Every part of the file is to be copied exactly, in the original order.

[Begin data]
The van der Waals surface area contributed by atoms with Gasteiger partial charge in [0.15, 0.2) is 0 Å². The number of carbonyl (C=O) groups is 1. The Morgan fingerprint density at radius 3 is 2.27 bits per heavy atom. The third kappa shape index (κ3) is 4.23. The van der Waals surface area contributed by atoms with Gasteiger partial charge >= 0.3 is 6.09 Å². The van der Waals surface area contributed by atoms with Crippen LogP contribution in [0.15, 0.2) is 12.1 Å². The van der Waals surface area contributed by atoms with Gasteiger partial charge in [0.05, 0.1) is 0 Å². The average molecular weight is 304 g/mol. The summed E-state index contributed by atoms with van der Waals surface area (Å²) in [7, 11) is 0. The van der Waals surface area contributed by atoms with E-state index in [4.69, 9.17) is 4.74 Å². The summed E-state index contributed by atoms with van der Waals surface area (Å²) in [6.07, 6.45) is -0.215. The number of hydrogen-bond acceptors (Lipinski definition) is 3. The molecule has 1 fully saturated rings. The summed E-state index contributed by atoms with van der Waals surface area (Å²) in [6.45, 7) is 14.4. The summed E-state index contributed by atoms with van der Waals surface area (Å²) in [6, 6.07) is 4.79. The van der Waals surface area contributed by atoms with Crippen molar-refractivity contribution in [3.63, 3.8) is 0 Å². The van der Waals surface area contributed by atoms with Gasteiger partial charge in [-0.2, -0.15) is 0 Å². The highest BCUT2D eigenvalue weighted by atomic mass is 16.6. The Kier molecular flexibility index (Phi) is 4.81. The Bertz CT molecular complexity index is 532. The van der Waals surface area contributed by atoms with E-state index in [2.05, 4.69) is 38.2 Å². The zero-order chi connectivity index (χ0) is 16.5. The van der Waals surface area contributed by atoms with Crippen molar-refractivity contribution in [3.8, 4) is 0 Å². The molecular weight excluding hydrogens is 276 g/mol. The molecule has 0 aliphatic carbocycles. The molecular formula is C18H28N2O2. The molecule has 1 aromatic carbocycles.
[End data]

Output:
The van der Waals surface area contributed by atoms with Gasteiger partial charge in [0.15, 0.2) is 0 Å². The number of carbonyl (C=O) groups is 1. The Morgan fingerprint density at radius 3 is 2.27 bits per heavy atom. The third kappa shape index (κ3) is 4.23. The van der Waals surface area contributed by atoms with Gasteiger partial charge >= 0.3 is 6.09 Å². The van der Waals surface area contributed by atoms with Crippen LogP contribution in [0.15, 0.2) is 12.1 Å². The van der Waals surface area contributed by atoms with Gasteiger partial charge in [0.05, 0.1) is 0 Å². The average molecular weight is 304 g/mol. The summed E-state index contributed by atoms with van der Waals surface area (Å²) in [7, 11) is 0. The van der Waals surface area contributed by atoms with E-state index in [4.69, 9.17) is 4.74 Å². The summed E-state index contributed by atoms with van der Waals surface area (Å²) in [6.07, 6.45) is -0.215. The number of hydrogen-bond acceptors (Lipinski definition) is 3. The molecule has 1 fully saturated rings. The summed E-state index contributed by atoms with van der Waals surface area (Å²) in [6.45, 7) is 14.4. The summed E-state index contributed by atoms with van der Waals surface area (Å²) in [6, 6.07) is 4.79. The van der Waals surface area contributed by atoms with Crippen molar-refractivity contribution in [3.63, 3.8) is 0 Å². The van der Waals surface area contributed by atoms with Gasteiger partial charge in [-0.2, -0.15) is 0 Å². The highest BCUT2D eigenvalue weighted by atomic mass is 16.6. The Kier molecular flexibility index (Phi) is 4.81. The Bertz CT molecular complexity index is 532. The van der Waals surface area contributed by atoms with E-state index in [2.05, 4.69) is 38.2 Å². The zero-order chi connectivity index (χ0) is 16.5. The van der Waals surface area contributed by atoms with Crippen molar-refractivity contribution in [3.8, 4) is 0 Å². The molecular weight excluding hydrogens is 276 g/mol. The molecule has 0 aliphatic carbocycles. The molecular formula is C18H28N2O2. The molecule has 1 aromatic carbocycles.